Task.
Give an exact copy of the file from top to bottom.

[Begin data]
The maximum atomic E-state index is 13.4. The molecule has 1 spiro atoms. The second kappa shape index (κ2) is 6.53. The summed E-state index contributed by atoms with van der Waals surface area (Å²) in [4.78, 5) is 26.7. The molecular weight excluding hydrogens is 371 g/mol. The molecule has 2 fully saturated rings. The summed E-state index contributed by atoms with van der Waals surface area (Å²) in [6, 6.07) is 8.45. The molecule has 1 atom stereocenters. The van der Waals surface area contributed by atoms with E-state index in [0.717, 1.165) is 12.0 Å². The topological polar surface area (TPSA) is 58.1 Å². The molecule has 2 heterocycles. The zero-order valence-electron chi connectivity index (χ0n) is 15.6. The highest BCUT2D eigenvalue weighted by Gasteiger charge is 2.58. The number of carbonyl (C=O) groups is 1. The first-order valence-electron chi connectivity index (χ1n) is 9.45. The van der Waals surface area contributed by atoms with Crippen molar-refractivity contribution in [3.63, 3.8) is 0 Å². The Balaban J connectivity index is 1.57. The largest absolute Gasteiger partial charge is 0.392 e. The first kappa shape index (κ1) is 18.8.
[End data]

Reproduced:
The maximum atomic E-state index is 13.4. The molecule has 1 spiro atoms. The second kappa shape index (κ2) is 6.53. The summed E-state index contributed by atoms with van der Waals surface area (Å²) in [4.78, 5) is 26.7. The molecular weight excluding hydrogens is 371 g/mol. The molecule has 2 fully saturated rings. The summed E-state index contributed by atoms with van der Waals surface area (Å²) in [6, 6.07) is 8.45. The molecule has 1 atom stereocenters. The van der Waals surface area contributed by atoms with E-state index in [0.717, 1.165) is 12.0 Å². The topological polar surface area (TPSA) is 58.1 Å². The molecule has 2 heterocycles. The zero-order valence-electron chi connectivity index (χ0n) is 15.6. The highest BCUT2D eigenvalue weighted by Gasteiger charge is 2.58. The number of carbonyl (C=O) groups is 1. The first-order valence-electron chi connectivity index (χ1n) is 9.45. The van der Waals surface area contributed by atoms with Crippen molar-refractivity contribution in [3.63, 3.8) is 0 Å². The Balaban J connectivity index is 1.57. The largest absolute Gasteiger partial charge is 0.392 e. The first kappa shape index (κ1) is 18.8.